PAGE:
July 24, 2014
Experts on nonverbal behavior will often tell you that the best way to gauge whether or not someone is lying is to observe not the person’s face but rather the feet. People are taught the ability to conceal a lie with their faces but they rarely think to manipulate what their feet convey. If parents and high schoolers around the world could observe the feet of unsuspecting college administrators and admissions officers when asked whether highly selective college admissions is truly need blind, they’d likely see a whole lot of tap dancing. Because need blind admissions is as fake as the Tooth Fairy. Now I don’t fault my friends in admissions offices across the country for perpetuating this untruth for it is as ingrained in American higher education as are professors in tweed jackets. But I do wish to lift my voice in the hope of debunking this long-held myth.
Need blind admissions, the concept in college admissions that admitting institutions do not take into consideration an applicant’s financial need in weighing whether or not to admit the applicant, defies logic. Think about it from a numbers standpoint. If MIT, an institution that is “need blind” and also one that “meets the full demonstrated need” for both domestic and international applicants, admitted a class in which every single applicant needed financial aid, they’d be in big trouble. They’d surely have to tap into their approximate $11 billion endowment and no school — no matter what they may tell you — wants to tap into the principle of their endowment. The earnings from the endowment, however, are often earmarked for need based aid. Highly selective colleges like MIT are not looking to make money from tuition. In fact, tuition, room and board, and fees at most highly selective colleges only covers about one half of the cost per student. But MIT — like all highly selective colleges — is not looking to lose money either.
While it may seem preposterous that all applicants would need financial aid, when you don’t take into account their financial need, colleges run that risk. And college admissions officers don’t like to take risks. Think Ben Stiller’s character in Along Came Polly. His is as good of a characterization of the mindset of an admissions officer as any. It’s why few highly selective colleges — with exception, for instance, to the proudly defiant University of Chicago — require more supplemental admissions essays than their peer institutions. They don’t want to deter students from applying and thereby risk their US News & World Report ranking free-falling to the tune of Tom Petty.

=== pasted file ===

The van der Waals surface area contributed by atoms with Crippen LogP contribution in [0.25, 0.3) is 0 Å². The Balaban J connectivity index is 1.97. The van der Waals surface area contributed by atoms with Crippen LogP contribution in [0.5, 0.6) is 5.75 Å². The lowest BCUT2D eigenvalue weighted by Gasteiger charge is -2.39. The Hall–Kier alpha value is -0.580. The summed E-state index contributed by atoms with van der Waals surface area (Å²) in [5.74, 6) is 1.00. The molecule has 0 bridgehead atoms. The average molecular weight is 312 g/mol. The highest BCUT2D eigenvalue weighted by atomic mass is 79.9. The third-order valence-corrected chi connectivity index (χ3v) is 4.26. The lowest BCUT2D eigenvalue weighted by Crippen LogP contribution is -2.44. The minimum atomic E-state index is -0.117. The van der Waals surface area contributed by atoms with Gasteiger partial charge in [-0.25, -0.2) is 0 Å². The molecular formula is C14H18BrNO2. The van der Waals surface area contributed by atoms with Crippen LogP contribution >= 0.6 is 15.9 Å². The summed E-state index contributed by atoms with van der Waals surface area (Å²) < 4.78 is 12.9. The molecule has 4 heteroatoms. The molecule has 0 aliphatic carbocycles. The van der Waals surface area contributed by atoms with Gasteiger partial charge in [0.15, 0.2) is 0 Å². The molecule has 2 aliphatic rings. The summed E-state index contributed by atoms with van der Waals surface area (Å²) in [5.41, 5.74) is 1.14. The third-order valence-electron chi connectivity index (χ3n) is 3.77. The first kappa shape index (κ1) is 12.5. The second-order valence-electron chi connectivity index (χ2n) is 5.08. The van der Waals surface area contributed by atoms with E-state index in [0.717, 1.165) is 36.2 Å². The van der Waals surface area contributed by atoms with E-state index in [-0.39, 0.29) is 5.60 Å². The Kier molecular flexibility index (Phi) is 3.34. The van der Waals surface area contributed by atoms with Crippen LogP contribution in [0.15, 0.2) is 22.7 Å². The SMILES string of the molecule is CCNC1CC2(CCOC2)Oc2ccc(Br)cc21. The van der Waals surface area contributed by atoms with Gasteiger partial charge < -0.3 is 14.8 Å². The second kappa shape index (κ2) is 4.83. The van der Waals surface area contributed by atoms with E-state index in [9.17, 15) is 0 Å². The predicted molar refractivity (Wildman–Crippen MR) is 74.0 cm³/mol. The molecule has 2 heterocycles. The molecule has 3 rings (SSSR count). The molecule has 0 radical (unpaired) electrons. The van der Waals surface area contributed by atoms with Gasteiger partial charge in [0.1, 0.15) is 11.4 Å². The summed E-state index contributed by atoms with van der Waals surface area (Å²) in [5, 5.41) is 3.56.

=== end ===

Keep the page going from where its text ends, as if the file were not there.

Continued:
Does this mean that highly selective colleges don’t seek to dip into their endowments for some students? Absolutely not. For a first generation college applicant whose mom and dad work blue collar jobs and whose grades and test scores are just a little bit below that of an advantaged applicant whose mom and dad both have graduate degrees, this is a big part of what the endowment is for. If this first generation college applicant also happens to be an underrepresented minority, even better from a college admissions standpoint. And rightly so.
For students who end up on a highly selective college waitlist, know that your financial need is being taken into account when admissions officers are debating on which waitlisted candidates they’ll be admitting off the list. For international applicants, know that you’ll be severely handicapping yourself if you check that you need financial aid. But the same is true for all applicants — not just these better known cases.
The fact is that if highly selective colleges truly were need blind, then why in the “Profile” section of the Common Application does it ask students if they require a fee waiver for the application? College admissions officers can see this response and it’s a heck of a clue as to their need for aid. And they can also see on a specific college’s “Member Page” through the Common App., under the “General” tab, a question that reads: “Financial aid: Yes or No.” College admissions officers are human. Don’t think for a second their eyes won’t glance there, even unintentionally. The tenets of social psychology teach us that your response to these questions can indeed prime their read of your application. Prime them wisely.
If you’re applying to colleges this year and you checked the box on the Common Application that you need financial aid, go to a college’s net price calculator and find out if you even qualify for aid. If you don’t qualify, don’t check the box as you have nothing to gain and plenty to lose. If you do qualify and you need financial aid to pay tuition, you have no choice but to check that box. But that doesn’t mean it won’t hurt your chances of admission. It’s just a fact of life. And if you do qualify and you don’t need the aid, may your takeaway from this piece be not to check that box. Because need blind admissions belongs in a book of fairy tales with Rapunzel and the Seven Dwarfs.
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